- Power. As with any bureaucracy, turf protection is most important. Releasing the images is giving up control, and no bureaucrat willingly relinquishes their power.
- PR. We know these images are offensive. The more that are available, the less likely that the American public will continue to submit. Incidentally, in the TechDirt comments, someone questions whether an electronic privacy advocacy group should seek these images, but more of these images need to be leaked to undermine the remaining support that the scanners have. (If you question whether the images are offensive, I have a challenge for you. Display one of these images in public. I own this shirt and I do wear it around as part of my campaign to shed light on this. I honestly feel embarrassed when I do so because it is so graphic.)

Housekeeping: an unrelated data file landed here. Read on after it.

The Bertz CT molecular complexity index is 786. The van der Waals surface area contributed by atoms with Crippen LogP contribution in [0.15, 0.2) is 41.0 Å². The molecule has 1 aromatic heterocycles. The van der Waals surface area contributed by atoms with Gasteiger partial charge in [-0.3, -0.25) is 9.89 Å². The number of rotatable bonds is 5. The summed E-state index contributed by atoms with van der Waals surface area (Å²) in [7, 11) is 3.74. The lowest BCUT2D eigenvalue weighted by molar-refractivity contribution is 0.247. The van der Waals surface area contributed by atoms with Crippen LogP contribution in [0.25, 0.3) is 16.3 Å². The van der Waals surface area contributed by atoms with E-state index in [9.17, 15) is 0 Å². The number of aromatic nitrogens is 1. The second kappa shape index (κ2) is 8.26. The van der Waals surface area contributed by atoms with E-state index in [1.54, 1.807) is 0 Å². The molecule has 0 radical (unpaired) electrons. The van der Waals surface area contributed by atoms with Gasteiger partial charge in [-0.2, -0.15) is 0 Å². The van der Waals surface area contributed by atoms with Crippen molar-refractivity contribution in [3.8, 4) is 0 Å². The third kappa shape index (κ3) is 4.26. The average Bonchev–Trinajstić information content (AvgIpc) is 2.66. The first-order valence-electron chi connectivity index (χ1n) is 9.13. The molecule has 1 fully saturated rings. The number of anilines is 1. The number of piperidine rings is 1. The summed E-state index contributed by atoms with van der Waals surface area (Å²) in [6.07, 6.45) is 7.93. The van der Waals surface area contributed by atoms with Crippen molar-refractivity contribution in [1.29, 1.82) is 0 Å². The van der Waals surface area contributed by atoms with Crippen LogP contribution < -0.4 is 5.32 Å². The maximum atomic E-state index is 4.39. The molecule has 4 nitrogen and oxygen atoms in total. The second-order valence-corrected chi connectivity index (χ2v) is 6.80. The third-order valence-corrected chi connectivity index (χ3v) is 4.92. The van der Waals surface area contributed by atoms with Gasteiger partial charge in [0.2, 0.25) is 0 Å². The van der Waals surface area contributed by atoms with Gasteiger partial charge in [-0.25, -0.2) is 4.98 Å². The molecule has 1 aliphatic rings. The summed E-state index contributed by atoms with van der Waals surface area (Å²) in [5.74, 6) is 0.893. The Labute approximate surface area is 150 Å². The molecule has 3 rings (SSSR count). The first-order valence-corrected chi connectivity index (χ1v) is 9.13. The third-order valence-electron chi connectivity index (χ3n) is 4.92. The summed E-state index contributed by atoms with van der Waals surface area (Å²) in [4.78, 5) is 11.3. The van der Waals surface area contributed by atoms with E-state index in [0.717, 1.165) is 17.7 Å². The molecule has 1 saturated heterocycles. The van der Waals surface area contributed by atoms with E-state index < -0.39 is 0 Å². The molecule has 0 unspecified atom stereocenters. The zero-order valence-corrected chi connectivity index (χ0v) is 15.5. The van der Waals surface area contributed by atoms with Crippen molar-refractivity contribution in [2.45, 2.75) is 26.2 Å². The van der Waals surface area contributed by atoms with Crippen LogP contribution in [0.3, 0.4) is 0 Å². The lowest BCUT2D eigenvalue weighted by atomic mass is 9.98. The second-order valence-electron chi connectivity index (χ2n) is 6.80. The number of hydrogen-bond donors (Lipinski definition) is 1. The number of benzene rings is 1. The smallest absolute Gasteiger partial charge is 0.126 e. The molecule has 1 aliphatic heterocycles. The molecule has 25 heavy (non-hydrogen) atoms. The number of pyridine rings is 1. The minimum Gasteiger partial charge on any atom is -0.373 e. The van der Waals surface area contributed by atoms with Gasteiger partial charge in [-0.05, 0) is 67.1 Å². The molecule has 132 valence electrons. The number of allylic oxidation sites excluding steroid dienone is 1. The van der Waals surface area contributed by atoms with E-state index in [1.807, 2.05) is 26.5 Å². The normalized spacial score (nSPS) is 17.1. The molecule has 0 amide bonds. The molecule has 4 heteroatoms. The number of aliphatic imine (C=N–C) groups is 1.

Monday, January 17, 2011
EPIC vs DHS: Judge blocks release of test images
EPIC's Freedom of Information Act request (FOIA) for the TSA to provide the 2000 images of volunteers that it collected while testing the scanners has been denied. TSA claims that this would be a security risk, and the judge agreed. I think the real reason that TSA won't release them is 2-fold: